FanDuel CEO Amy Howe has outlined her worries for young people and minors when it comes to the prevalence of sports betting across the US.
Speaking with CNBC’s Contessa Brewer, Howe outlined that FanDuel does not enter into agreements with colleges for a myriad of reasons, but one being that she has two teenage sons herself. She explained that the links between the sporting and gaming industries, while hugely beneficial, can offer some unforeseen circumstances.
Howe told Brewer: “I see it with my kids all the time. Gaming and sports is just endemic, right? When kids are drafting their fantasy sports leagues, and they’re watching four different games on Sunday, it’s just part of the culture and there’s a really positive aspect of that, right? But the unintended consequences if it’s not managed the right way that you know, there can be challenges over time.”
FanDuel’s CEO stressed the importance of responsible gaming messaging and not aggressively marketing to college students, which has been of interest to the industry this year given the high-profile college sports betting scandals in Iowa and elsewhere.
She explained that messaging from regulated sportsbooks should be done in the right way, and praised parent company Flutter’s approach to its global RG strategy.
“I wear two hats,” she added. “I’m the CEO of FanDuel, but I’m also a mom of three teenage boys. On the one hand, we sit here and we talk about how much progress has been made in a very short period of time.
“On the other hand, you know, I look at my home state, California, where sports betting is not yet legal, and it’s becoming – as sports betting becomes more mainstream, I think the distinction between a legal regulated sports bettor like FanDuel, and some of the offshore operators who are not operating legally and protecting consumers, that line starts to blur and it’s confusing.”
Elsewhere in the conversation, which was part of CNBC’s Evolve Global Summit, Howe addressed the imminent launch of ESPN BET and the recent launch of fellow challenger brand Fanatics.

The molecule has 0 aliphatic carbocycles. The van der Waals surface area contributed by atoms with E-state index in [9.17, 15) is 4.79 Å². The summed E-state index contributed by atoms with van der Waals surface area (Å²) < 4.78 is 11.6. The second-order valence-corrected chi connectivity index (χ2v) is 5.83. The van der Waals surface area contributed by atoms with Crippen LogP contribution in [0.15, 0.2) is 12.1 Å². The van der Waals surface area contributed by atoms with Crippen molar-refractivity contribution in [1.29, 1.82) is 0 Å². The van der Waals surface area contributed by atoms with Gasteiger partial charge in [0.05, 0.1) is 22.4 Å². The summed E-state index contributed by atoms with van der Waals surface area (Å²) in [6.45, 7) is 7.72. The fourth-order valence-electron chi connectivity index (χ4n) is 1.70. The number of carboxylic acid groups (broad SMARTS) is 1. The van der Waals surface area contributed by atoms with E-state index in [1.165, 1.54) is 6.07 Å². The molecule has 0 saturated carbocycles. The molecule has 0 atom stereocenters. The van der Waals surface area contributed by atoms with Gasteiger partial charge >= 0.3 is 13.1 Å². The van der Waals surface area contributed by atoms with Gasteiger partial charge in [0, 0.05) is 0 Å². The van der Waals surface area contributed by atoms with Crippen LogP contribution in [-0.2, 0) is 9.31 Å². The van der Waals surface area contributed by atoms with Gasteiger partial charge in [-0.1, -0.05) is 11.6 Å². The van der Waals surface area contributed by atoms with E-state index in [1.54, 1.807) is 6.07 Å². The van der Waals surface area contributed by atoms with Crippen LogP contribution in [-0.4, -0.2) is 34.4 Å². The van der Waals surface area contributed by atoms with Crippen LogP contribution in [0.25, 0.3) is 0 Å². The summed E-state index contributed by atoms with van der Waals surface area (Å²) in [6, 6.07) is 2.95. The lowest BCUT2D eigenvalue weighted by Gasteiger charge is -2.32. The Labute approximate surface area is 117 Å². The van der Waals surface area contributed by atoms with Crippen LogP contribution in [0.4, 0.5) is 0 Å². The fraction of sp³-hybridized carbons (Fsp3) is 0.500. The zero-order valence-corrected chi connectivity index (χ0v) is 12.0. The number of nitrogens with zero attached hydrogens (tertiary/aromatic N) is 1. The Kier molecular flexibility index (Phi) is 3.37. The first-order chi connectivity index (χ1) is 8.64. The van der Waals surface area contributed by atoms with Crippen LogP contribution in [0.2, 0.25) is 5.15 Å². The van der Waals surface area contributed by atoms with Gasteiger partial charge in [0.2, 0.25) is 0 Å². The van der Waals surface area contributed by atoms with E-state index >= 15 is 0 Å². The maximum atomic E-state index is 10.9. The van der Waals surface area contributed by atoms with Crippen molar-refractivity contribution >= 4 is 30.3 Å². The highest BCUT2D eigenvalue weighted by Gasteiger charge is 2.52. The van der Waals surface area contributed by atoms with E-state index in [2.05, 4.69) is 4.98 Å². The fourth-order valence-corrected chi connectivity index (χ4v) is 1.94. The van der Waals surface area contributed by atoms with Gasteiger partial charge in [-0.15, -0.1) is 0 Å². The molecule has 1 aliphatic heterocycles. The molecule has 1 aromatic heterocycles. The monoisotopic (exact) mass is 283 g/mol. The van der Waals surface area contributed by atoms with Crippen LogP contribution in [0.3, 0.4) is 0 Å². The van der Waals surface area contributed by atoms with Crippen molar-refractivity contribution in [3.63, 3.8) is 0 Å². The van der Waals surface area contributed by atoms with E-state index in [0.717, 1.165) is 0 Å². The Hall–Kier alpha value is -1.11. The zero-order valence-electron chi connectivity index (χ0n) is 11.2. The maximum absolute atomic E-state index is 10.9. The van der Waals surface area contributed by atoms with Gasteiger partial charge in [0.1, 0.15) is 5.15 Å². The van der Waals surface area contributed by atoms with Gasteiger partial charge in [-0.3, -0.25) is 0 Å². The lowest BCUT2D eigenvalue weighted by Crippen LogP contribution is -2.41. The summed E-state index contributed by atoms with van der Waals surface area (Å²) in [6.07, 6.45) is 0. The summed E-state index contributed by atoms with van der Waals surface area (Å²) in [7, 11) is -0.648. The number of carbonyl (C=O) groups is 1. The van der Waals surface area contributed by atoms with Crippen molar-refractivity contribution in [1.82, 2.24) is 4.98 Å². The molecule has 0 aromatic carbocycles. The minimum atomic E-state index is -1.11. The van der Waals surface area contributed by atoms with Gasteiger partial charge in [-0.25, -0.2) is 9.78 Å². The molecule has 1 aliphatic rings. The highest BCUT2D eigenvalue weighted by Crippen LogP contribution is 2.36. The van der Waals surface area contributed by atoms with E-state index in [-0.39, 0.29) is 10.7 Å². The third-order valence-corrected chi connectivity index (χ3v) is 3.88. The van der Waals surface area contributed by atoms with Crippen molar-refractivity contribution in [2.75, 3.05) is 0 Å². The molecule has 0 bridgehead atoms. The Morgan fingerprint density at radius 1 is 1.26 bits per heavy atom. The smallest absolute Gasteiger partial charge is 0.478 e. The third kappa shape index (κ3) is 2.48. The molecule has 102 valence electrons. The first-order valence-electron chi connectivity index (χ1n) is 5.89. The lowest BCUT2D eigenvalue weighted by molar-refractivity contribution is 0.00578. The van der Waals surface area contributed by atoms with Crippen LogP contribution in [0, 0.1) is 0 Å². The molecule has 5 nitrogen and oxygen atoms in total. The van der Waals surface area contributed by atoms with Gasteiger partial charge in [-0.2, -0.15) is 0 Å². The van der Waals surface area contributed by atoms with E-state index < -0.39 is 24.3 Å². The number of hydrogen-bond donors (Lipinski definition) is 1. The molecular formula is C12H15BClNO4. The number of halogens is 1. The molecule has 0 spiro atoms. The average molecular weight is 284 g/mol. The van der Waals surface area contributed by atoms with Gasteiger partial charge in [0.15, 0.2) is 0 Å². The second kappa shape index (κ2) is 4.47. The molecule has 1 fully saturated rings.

ESPN BET is set to launch in late 2023 and is expected to spend big to make market share gains over the next half-year. Penn Entertainment CEO Jay Snowden expects losses to swell in Q4’23 and Q1’24 as it spends big on Super Bowl and March Madness promotions to gather momentum.
Meanwhile, Fanatics, buoyed by its $225m buyout of PointsBet’s US division, is gathering pace by offering NFL jerseys to new bettors on its platform. It is no secret that both challenger brands aim for over 20% market share in the US over the next few years.
However, Howe explained that, while the two new competitors boast strong brands and promotional strategies, particularly in the latter, it is a great product that rises to the top, and that FanDuel is reaping the rewards by attempting to be the first operator to have an EBITDA positive in 2023.
She added: “At the end of the day, if your product doesn’t work, it doesn’t matter how great your brand is, you’ve got to have a really phenomenal experience. But at the same time, one of the things that we’re seeing which is not dissimilar to many ecommerce industries, is that you’ve got to have scale, right? And this year will be a very important inflection point for FanDuel, but I would argue for the industry.”
One key pillar to unlocking the next phase of growth and further profitability is online casino expansion in the US. Little progress was made in 2023 on that front, with only Rhode Island – set to be monopolized by Bally’s – passing legislation this year.
Prospects of progress in 2024 look bleak, too. But lawmakers in states like New York, Indiana and Iowa will be attempting to pass legislation in the next couple of years.
FanDuel, Howe explained, will be ready for any further state launches, but is cautious that the process is much slower than sports betting, owing to several complications.
“It’s a bit more complicated because you have more stakeholders. If you look at some of the tribal relationships in California, in Florida, it’s a good example of why it’s been a bit more challenging for igaming. But I think over time, what you’ll see is that when we can create – we demonstrated that when you create a safe and legal environment for consumers to operate in, it’s actually good for consumers.”